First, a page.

The next time you’re getting a morning coffee at McDonald’s or Starbucks consider the fact that one or two of your fellow customers and/or service staff is likely under supervision by the state’s criminal justice system. More than likely that person is on probation for a traffic infraction or minor misdemeanor, and is under the control of a private, for-profit probation service working for the state.
In fact, approximately 500,000 of your fellow Georgia citizens are on probation, the vast majority of whom are being supervised by private probation companies that earn significant fees for their services to the state. Georgia leads the nation in the number of its citizens on probation, and its rate of citizens on probation is more than four times the national average.
In many cases surcharges and supervision fees add up to more than the original cost of the misdemeanor fine. While probation has long been used as an alternative to jail time for minor criminal offenses, it is also used by courts to “supervise” people who cannot immediately pay court-ordered fines, whether imposed for misdemeanor crimes or minor traffic offenses.
Backlash against Georgia’s probation system has been growing, with 2014 serving as a pivotal year for addressing what many in the state consider an abusive system that gouges the poor. Last month the Georgia Supreme Court ruled that private probation companies can manage misdemeanor probationers, but that the companies cannot extend the sentences of those on probation. The ruling follows Gov. Nathan Deal’s April veto of HB 837, which would have expanded the power of private probation companies. The governor has asked the Criminal Justice Reform Council to study the probation system and recommend changes.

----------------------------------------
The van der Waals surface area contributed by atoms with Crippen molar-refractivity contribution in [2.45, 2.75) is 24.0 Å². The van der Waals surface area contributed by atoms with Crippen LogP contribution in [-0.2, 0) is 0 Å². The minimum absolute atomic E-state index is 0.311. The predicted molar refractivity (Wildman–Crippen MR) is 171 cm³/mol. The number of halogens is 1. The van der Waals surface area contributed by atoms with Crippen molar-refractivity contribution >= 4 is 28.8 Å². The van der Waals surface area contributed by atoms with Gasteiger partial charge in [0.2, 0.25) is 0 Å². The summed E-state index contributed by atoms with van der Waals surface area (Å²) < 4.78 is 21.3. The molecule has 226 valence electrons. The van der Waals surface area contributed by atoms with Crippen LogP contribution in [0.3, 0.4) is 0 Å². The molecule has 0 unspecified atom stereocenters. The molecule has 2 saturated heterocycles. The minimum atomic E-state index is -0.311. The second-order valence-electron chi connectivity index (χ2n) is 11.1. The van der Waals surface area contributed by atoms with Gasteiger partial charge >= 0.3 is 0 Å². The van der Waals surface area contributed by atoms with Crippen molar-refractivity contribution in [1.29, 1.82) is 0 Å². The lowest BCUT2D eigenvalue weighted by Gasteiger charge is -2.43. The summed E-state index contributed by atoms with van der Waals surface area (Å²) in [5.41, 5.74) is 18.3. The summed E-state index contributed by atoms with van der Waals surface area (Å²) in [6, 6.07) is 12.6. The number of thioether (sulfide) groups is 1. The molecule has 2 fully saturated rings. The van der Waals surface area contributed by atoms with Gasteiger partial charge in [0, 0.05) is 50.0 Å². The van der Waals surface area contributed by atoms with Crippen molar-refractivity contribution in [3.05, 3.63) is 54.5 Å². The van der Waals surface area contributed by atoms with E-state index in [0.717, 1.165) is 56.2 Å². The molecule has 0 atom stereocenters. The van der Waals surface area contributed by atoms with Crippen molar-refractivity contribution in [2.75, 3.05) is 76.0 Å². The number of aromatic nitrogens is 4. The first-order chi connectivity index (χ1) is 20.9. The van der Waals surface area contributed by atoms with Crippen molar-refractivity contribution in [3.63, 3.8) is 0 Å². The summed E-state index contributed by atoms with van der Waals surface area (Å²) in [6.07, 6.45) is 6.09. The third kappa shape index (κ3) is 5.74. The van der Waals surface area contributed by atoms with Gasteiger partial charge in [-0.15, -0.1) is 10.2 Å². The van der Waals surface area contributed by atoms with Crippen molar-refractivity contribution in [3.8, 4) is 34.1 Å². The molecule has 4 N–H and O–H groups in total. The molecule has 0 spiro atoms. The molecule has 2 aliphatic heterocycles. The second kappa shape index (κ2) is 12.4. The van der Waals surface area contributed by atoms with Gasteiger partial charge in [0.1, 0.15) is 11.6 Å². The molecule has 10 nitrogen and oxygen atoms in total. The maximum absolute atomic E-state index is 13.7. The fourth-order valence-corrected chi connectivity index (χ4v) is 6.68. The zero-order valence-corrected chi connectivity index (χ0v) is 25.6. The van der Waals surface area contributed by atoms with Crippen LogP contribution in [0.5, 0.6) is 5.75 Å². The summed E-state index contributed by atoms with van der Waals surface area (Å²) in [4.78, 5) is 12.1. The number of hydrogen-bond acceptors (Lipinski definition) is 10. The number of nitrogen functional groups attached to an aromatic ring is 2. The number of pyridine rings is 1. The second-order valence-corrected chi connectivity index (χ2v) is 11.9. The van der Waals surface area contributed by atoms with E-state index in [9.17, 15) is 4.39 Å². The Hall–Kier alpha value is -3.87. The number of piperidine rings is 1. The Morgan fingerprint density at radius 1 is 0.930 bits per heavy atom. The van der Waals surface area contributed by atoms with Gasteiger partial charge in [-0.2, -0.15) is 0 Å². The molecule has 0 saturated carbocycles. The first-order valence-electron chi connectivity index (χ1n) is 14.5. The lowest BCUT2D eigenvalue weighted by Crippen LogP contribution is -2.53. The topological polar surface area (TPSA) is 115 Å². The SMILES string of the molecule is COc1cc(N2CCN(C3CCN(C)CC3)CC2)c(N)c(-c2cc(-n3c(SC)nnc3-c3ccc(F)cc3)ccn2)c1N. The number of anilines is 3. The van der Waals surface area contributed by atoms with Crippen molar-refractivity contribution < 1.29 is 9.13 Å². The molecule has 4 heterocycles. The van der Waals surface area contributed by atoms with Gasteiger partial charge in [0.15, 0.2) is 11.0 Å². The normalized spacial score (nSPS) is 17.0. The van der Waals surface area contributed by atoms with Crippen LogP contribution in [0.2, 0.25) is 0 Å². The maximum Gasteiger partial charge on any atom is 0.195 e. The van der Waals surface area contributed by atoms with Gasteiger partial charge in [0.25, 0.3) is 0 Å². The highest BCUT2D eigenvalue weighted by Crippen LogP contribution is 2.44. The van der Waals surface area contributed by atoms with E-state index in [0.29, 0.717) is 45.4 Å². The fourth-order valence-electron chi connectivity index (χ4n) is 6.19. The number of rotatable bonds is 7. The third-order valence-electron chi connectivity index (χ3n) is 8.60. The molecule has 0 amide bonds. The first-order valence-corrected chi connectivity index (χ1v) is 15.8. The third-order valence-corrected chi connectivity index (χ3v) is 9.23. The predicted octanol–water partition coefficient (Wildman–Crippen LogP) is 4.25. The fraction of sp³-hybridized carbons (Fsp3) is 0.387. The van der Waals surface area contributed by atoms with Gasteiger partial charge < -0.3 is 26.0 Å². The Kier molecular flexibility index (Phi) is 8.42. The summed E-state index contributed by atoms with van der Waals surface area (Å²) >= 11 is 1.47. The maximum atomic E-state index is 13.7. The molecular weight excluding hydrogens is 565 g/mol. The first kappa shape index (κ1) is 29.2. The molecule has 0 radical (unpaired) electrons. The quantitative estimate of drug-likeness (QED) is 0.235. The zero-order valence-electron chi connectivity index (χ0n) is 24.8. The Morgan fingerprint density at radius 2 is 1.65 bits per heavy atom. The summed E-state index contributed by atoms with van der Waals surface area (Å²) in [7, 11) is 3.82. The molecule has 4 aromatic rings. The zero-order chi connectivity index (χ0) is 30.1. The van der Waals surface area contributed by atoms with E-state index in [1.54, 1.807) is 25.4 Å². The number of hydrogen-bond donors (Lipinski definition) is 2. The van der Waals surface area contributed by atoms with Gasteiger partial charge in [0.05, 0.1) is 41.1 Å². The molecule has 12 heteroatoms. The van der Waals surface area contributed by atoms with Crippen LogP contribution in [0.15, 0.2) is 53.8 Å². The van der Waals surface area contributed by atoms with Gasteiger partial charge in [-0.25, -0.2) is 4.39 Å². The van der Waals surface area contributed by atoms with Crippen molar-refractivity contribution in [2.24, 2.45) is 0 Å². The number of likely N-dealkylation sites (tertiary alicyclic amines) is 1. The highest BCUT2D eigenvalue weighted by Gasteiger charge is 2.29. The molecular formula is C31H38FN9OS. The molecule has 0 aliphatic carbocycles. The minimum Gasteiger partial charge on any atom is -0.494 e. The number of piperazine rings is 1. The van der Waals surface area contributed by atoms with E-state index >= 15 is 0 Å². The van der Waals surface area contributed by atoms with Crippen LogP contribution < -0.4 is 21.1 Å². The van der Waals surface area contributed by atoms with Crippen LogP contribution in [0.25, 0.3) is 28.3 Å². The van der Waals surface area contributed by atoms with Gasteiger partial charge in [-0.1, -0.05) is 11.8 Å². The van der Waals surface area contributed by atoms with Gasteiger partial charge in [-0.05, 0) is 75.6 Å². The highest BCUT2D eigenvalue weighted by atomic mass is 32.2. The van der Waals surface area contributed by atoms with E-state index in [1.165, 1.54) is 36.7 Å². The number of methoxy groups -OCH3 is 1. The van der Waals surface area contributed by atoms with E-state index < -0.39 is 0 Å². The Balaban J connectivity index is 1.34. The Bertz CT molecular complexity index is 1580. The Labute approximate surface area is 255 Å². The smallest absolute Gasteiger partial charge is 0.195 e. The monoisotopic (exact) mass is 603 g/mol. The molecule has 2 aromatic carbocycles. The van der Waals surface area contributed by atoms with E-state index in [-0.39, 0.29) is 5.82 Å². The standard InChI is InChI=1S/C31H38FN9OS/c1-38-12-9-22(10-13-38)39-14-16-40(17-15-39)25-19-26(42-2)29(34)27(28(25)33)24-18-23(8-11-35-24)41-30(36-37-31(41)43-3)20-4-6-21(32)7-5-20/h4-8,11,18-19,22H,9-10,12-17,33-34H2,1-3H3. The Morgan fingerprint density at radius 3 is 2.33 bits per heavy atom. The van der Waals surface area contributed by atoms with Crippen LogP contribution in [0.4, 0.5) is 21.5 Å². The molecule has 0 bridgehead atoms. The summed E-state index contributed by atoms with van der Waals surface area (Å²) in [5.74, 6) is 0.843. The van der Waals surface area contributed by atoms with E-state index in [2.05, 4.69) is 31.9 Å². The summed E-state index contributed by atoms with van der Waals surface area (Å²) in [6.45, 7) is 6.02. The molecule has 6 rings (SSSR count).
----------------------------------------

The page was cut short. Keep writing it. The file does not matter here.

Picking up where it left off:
As a defense attorney, probation has greatly benefited many of my clients and it can be an appropriate resolution for many cases. However, I have seen firsthand how unfortunate it can be when a client cannot pay a fine on the day they enter a plea to a particular charge, and are then placed on probation to pay off the fine. Typically, they must pay $40-44 per month just to be supervised on probation. Some judges allow community service in lieu of fines or for a portion of the fine, and this seems to be a step in the right direction.
The Southern Center for Human Rights (SCHR) calls Georgia’s misdemeanor probation system “broken,” noting that it “prioritizes money collection over public safety and rehabilitation.”